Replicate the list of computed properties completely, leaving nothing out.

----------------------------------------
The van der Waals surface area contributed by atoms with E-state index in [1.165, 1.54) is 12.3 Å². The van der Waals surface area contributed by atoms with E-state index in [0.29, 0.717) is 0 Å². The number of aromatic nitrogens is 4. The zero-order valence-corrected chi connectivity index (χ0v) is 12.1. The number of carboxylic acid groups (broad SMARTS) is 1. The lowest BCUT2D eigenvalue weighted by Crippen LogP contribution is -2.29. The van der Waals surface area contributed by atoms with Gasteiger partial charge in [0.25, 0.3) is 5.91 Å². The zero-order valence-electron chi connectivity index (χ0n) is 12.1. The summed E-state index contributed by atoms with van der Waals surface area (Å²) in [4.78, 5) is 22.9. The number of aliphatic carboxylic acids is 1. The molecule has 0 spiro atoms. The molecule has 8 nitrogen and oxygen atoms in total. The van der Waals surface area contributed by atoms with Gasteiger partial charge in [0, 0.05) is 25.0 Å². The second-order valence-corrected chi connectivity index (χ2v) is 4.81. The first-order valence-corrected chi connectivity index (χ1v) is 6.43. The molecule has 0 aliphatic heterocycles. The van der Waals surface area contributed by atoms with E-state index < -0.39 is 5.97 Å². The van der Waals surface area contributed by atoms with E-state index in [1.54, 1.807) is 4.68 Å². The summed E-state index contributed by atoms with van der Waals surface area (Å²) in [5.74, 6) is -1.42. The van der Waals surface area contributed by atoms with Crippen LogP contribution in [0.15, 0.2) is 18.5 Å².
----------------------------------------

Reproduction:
The van der Waals surface area contributed by atoms with E-state index in [1.165, 1.54) is 12.3 Å². The van der Waals surface area contributed by atoms with E-state index in [0.29, 0.717) is 0 Å². The number of aromatic nitrogens is 4. The zero-order valence-corrected chi connectivity index (χ0v) is 12.1. The number of carboxylic acid groups (broad SMARTS) is 1. The lowest BCUT2D eigenvalue weighted by Crippen LogP contribution is -2.29. The van der Waals surface area contributed by atoms with Gasteiger partial charge in [0.25, 0.3) is 5.91 Å². The zero-order valence-electron chi connectivity index (χ0n) is 12.1. The summed E-state index contributed by atoms with van der Waals surface area (Å²) in [4.78, 5) is 22.9. The number of aliphatic carboxylic acids is 1. The molecule has 0 spiro atoms. The molecule has 8 nitrogen and oxygen atoms in total. The van der Waals surface area contributed by atoms with Gasteiger partial charge in [0, 0.05) is 25.0 Å². The second-order valence-corrected chi connectivity index (χ2v) is 4.81. The first-order valence-corrected chi connectivity index (χ1v) is 6.43. The molecule has 0 aliphatic heterocycles. The van der Waals surface area contributed by atoms with E-state index < -0.39 is 5.97 Å². The van der Waals surface area contributed by atoms with E-state index in [1.54, 1.807) is 4.68 Å². The summed E-state index contributed by atoms with van der Waals surface area (Å²) in [5.74, 6) is -1.42. The van der Waals surface area contributed by atoms with Crippen LogP contribution in [0.15, 0.2) is 18.5 Å².